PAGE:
Brent Fenty, executive director of the Oregon Natural Desert Association, said the decision will lead to long-term improvements for managing environmentally sensitive streams.

PORTLAND — A federal judge has ruled that grazing on public land in the Malheur National Forest has led to degradation of steelhead streams that the U.S. Forest Service failed to protect.

Conservation groups said the ruling by U.S. District Judge Ancer Haggerty showed the Forest Service grazing plan allowed livestock to damage steelhead habitat over nearly half a million acres along more than 300 miles of streams in the John Day River Basin in eastern Oregon.

Livestock can damage stream banks and muddy the clear, cool water needed for steelhead, a Pacific Northwest native trout listed as threatened under the Endangered Species Act.

Brent Fenty, executive director of the Oregon Natural Desert Association, said the decision will lead to long-term improvements for managing environmentally sensitive streams.

"We want to see steelhead recover in the John Day so they can once again be a central, social, cultural and economic asset," Fenty said.

But a rancher and spokesman for other ranchers in the area said the ruling was also a win for them because it showed the agency must tell them when they need to move their cattle away from critical stream banks.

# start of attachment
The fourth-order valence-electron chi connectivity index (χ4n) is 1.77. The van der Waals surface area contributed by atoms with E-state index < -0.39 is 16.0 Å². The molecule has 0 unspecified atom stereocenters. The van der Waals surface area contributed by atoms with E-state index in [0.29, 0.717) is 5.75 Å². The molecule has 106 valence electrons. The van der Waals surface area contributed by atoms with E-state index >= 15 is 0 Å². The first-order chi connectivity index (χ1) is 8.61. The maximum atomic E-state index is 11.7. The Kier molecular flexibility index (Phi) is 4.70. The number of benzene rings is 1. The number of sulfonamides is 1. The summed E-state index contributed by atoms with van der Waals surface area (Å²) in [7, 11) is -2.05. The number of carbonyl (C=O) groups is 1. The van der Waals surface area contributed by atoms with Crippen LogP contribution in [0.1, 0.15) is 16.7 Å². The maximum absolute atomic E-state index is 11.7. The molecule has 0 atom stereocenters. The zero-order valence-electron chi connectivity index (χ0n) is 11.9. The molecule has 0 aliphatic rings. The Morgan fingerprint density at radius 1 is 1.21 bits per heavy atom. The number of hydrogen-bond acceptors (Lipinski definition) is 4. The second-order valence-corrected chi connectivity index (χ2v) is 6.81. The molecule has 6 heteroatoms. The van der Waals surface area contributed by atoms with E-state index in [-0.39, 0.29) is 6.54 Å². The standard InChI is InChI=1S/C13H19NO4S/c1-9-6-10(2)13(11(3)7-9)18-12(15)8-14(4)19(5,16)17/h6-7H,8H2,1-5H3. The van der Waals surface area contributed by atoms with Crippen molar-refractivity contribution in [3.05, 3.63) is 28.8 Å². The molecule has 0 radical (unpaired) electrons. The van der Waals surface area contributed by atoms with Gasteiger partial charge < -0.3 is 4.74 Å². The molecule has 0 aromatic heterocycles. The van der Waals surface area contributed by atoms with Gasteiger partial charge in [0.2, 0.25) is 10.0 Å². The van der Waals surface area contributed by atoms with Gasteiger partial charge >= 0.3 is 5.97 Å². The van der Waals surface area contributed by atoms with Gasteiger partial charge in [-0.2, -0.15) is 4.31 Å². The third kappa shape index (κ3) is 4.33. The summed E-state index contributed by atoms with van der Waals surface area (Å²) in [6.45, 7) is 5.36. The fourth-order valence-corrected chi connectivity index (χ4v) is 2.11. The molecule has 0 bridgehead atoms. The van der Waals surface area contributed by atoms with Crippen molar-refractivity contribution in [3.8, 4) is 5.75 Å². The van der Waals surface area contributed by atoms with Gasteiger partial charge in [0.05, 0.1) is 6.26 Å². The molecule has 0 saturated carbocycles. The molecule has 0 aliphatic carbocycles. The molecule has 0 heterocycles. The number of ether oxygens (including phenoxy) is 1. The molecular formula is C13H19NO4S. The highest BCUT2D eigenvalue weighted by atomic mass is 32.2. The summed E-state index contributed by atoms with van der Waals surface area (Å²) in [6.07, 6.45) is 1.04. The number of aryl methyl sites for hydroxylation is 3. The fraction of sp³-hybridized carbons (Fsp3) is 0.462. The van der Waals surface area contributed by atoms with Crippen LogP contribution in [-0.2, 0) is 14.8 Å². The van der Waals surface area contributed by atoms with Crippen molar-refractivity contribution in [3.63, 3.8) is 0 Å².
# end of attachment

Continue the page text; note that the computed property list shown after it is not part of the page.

"The key is when you get to the point the cows need to be moved, they need to be moved," Ken Holliday said. "It's really the Forest Service's job to do monitoring and be watching everything. They're the ones with all the science on their side."

A number of ranchers had intervened in the lawsuit to argue the Forest Service violated the Endangered Species Act by arbitrarily limiting grazing on public land in the Malheur.

The judge said in the ruling that damage done to stream banks in 2007 and 2008 was "particularly deplorable" and noted "this court has repeatedly found the grazing program to be insufficiently protective of listed fish species."

The current plan could have better protected fish if it had been enforced more effectively, the judge said.

A Forest Service spokesman in Portland referred questions to the agency's headquarters in Washington, D.C., but officials were not available for comment after hours.

David Becker, an attorney for the Oregon Natural Desert Association, said the ruling will help guide the next biological opinion, or plan for steelhead protection, expected next spring.

He praised Haggerty for bringing ranchers, environmentalists and federal agencies together as he considered the case, including earlier rulings on grazing permits for the 13 allotments covered by the current biological opinion issued in 2007.

"Maybe the agreement that the judge had us work on for this current season is a harbinger of something we can sit down together and talk about," Becker said.